• Despite a 67 percent reduction in child arrests between 2009 and 2019, 530,581 children were arrested in the U.S. and a child or teen was arrested every 59 seconds.
  • Black children were 2.4 times more likely to be arrested and American Indian children were 1.5 times more likely to be arrested than white children.
  • Black youth are nine times more likely than white youth to receive an adult prison sentence, American Indian/Alaska Native youth are almost two times more likely, and Hispanic youth are 40 percent more likely.
  • Gun Violence: Child and teen gun deaths hit a 19-year high in 2017 and have remained elevated since.
    • In 2019, 3,371 children and teens were killed with guns in America—one every 2 hours and 36 minutes.
    • Black children and teens had the highest gun death rate, followed by American Indian/Alaska Native children and teens. Black children and teens were 4 times more likely to die from gun violence than their white peers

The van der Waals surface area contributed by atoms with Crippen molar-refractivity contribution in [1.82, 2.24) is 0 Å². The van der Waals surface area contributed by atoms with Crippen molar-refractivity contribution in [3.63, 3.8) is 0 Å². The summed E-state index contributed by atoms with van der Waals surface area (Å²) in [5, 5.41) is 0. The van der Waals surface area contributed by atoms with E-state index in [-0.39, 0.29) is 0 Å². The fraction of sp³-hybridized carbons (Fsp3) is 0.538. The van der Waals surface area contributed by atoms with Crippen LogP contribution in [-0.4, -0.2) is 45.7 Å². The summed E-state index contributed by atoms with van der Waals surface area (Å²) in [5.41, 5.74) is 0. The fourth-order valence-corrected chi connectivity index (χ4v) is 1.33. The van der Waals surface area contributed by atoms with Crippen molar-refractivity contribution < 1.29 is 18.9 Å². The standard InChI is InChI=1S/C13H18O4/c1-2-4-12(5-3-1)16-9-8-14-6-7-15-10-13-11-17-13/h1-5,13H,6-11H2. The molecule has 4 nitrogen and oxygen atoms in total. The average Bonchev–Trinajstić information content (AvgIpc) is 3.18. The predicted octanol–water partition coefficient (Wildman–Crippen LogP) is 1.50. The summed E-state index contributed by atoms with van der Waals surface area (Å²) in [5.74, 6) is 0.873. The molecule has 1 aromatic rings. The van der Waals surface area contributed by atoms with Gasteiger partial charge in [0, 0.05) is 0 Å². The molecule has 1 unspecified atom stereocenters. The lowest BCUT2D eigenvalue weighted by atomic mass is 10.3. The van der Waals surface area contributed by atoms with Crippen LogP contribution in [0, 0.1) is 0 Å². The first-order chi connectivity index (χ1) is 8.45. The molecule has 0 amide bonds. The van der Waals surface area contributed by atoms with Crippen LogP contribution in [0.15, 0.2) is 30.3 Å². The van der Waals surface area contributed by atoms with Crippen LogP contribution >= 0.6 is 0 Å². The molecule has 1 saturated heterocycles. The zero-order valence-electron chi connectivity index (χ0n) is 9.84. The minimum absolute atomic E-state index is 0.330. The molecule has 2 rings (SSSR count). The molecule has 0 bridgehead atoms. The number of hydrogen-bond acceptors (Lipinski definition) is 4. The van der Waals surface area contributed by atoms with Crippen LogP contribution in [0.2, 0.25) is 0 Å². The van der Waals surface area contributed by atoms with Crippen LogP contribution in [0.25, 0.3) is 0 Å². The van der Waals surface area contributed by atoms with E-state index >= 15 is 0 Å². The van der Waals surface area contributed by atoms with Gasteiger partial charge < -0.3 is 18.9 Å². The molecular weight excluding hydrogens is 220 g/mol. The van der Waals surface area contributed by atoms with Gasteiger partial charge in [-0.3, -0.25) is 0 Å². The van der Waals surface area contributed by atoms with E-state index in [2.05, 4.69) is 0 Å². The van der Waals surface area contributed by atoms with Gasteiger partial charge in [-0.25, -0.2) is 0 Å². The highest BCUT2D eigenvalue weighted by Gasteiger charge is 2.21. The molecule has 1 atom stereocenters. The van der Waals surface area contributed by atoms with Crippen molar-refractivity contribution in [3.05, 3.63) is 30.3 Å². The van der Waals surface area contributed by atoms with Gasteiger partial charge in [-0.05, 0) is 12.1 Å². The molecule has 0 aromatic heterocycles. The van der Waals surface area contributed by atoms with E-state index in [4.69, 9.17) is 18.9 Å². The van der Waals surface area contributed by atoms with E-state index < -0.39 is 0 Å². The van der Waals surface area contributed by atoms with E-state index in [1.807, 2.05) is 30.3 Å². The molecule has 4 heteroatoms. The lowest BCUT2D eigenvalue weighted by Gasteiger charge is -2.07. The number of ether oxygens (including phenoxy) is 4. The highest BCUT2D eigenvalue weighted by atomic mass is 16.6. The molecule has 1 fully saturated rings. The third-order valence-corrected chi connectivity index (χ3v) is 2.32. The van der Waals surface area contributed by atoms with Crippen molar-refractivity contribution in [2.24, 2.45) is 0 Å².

• The United States has more guns than people—and nearly 1 in 5 are sold without a background check.

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The Children’s Defense Fund (CDF) is a 501(c)(3) non-profit child advocacy organization that has worked relentlessly for more than 40 years to ensure a level playing field for all children. We champion policies and programs that lift children out of poverty; protect them from abuse and neglect; and ensure their access to health care, quality education and a moral and spiritual foundation. Supported by foundation and corporate grants and individual donations, CDF advocates nationwide on behalf of children to ensure children are always a priority.

 

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2021-03-29T08:34:13-05:00March 28th, 2021|